Panic

So I had a bad panic attack today. You know the kind… the shaking, can’t breathe, crying, feels like your heart is going to explode, all of it. 

I would have been fine, maybe, if I had been able to distract myself, or if I had my emergency medicine. But I couldn’t. And I didn’t. So I felt like I was dying. To make matters worse, I was at work. I was on my lunch break. I should have been fine.

Those of us who deal with panic attacks on a daily basis know that they can come from nowhere, can be triggered by anything, even when you are doing nothing at all. Including sitting outside on your lunch break. 

Personally, even though I know all of this, panic attacks make me mad. I know that it’s a system misfiring, my fight or flight system going off when there is no apparent danger to me, I know this. I know I have panic attacks. I know that I have a panic disorder. But they make me mad. Because, in the end of it all, I feel stupid. I feel like I should be able to handle myself at work, even with the stress, because I do work a stressful job that likes to throw me some curve balls. I feel like I should have a good reason to be triggered. And sitting outside on my lunch break before I have to go back to work should not be a trigger. Work should not be a trigger. 

It takes so much out of me when I have a panic attack, especially ones like today. With the shaking and everything, I’m just worn out. And of course, all I wanted to do was go home. So I did the only rational thing I could do, ask to go home. Well… that only got some raised eyebrows. Why? Because I couldn’t find the DSO, the one in charge that would tell me if I could go home or not, and when someone finally got ahold of them all I got was “Go to the ER”. So this nurse puts me in a wheelchair and is wheeling me down to the ER, and I’m just trying to remember to breathe and not bawl my eyes out while saying I don’t want to go to the ER, I just need to go home. We get there, and they all look at me to check in. Another nurse from the ER comes up and asks me what’s wrong and I tell her that I’m having a panic attack and that the DSO sent me down here. And she said something about me not having chest pain or being short of breath. Well, duh. So I calm down enough to call the DSO, she’s still telling me to go to the ER. I say fine and I call my husband to come and get me. I go and grab my things from the 4th floor. And tell them that I’m leaving, noticing that they are making a call to the DSO too. So this is just turning into a mess and a half.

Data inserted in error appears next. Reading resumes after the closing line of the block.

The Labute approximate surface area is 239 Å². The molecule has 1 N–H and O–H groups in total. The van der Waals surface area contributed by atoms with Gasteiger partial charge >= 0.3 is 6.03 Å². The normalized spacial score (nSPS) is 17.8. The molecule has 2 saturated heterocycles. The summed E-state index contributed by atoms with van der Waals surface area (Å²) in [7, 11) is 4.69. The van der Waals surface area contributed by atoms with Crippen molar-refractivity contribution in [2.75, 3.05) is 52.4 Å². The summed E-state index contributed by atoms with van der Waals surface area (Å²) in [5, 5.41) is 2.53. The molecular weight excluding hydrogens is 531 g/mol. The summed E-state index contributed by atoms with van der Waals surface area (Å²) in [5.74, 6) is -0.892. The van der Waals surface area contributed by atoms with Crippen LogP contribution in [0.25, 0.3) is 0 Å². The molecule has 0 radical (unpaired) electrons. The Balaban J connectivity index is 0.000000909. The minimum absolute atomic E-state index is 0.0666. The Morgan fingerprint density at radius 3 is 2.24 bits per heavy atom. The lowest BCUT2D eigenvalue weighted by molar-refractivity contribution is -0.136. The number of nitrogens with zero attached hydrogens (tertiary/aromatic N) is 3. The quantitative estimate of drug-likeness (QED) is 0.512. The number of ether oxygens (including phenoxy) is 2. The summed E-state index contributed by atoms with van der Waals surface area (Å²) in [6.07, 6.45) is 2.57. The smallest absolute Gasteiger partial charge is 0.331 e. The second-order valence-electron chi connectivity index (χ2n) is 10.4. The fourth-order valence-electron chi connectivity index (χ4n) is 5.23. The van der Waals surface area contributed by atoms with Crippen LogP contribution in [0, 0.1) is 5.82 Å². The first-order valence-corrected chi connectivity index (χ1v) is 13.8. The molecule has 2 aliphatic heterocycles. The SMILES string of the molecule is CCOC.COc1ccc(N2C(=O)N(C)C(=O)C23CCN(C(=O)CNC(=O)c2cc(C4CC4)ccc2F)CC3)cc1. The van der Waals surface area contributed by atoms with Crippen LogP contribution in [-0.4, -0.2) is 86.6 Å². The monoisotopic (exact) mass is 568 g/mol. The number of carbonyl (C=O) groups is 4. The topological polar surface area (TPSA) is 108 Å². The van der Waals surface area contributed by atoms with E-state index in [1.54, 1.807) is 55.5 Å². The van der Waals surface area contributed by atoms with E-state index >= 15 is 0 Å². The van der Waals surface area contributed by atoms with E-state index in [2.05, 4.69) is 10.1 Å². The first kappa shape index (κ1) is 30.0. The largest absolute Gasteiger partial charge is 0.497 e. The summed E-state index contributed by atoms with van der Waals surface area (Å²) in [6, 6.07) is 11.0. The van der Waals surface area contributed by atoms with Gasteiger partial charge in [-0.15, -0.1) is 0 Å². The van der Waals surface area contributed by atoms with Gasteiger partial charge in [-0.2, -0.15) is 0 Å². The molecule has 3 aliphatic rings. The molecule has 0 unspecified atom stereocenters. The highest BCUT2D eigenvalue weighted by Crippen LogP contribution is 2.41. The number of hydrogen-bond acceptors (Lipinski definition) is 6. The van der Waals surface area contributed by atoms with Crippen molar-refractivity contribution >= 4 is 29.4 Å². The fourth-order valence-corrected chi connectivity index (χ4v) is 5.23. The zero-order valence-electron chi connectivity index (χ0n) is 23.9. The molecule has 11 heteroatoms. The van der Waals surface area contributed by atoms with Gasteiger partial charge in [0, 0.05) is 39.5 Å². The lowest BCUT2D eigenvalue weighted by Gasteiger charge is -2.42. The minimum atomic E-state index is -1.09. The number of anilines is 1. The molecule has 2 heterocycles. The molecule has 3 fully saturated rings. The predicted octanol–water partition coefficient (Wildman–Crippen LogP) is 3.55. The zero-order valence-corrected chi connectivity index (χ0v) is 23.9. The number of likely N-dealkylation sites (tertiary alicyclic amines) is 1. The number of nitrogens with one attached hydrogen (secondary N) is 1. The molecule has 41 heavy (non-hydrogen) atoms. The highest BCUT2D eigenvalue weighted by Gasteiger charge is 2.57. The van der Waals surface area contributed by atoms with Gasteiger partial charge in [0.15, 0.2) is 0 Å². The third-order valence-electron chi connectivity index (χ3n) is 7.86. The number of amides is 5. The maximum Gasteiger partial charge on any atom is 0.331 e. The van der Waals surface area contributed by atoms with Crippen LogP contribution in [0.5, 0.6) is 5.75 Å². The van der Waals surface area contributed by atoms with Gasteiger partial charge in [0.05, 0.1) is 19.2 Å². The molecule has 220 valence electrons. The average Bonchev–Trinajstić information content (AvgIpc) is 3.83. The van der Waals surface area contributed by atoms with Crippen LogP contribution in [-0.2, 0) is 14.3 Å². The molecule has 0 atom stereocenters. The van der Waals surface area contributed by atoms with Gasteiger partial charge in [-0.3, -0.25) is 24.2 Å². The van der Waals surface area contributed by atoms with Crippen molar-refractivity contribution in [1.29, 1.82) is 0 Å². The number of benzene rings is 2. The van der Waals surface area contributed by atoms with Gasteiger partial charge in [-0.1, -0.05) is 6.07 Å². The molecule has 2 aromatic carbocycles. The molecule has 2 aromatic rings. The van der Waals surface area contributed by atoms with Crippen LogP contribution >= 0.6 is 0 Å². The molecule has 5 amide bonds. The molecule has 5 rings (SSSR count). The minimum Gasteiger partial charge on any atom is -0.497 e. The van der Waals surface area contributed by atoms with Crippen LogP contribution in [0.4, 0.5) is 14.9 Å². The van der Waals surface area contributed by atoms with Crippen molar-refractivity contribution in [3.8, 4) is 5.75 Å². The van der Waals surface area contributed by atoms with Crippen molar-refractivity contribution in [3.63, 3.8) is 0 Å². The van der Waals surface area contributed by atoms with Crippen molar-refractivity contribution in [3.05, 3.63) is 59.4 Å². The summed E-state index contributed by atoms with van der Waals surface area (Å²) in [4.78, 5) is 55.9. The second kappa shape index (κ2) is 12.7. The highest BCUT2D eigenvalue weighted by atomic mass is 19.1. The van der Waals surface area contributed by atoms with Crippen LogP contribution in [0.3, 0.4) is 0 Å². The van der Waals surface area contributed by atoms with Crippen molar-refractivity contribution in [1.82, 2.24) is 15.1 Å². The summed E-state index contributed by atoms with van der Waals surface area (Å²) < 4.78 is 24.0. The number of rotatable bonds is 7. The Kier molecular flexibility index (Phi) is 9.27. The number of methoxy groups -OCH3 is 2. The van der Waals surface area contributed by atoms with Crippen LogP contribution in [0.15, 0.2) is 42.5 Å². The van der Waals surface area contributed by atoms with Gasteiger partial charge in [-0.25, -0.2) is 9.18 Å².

I finally clock out and just leave the building. And while I’m waiting on my husband, my boss texts me and asks not so politely why I’m leaving in the middle of my shift. And lo and behold, there she is, pulling up next to me. “You, I need to talk to you. Walk over here.” So I follow her. And she’s got her hands on her hips and asking me what’s going on. I explain again, and start crying again, because I’m still having a panic attack and she’s only making it worse. “Well I don’t understand how you can have a panic attack while you’re on  your lunch break.” Well aren’t you lucky that you don’t have to know how it feels? 

So I’m probably going to be written up for sure this time, because she told me this counts as an absence. And she’s telling me that I’m not dependable and she needs dependable people she can trust to do their job. And I totally get it. And I’m trying to be that person. But I couldn’t be that person today. Because when I’m having a panic attack, it’s not safe for my patients. I can’t focus like that. She tells me that I need to see a doctor and suggested that I go to the ER. The thing with going to the ER is that nothing is going to be done there. It’s a panic attack, not a heart attack. They will send me home. 

But this got me to thinking, how many people truly don’t understand how debilitating a panic attack can be? And instead of being so hard on someone about it, why wouldn’t you want to help them? I understand she’s a boss, and it’s her job to be tough and get things done. I get it, I really do. But when you have an employee crying in the parking lot, I would imagine a little compassion can go a lot further. 

Panic attacks are weird things. People experience them in different ways. Whether they are being silent and staring off into the distance, or making a scene (like I did today). Panic does things to people. And I doubt that any two people go through them the exact same way. I shake, my face turns red, my heart beats fast, I hyperventilate. But there are times, too, when I have a panic attack and I simply get sick to my stomach, or stare off into space.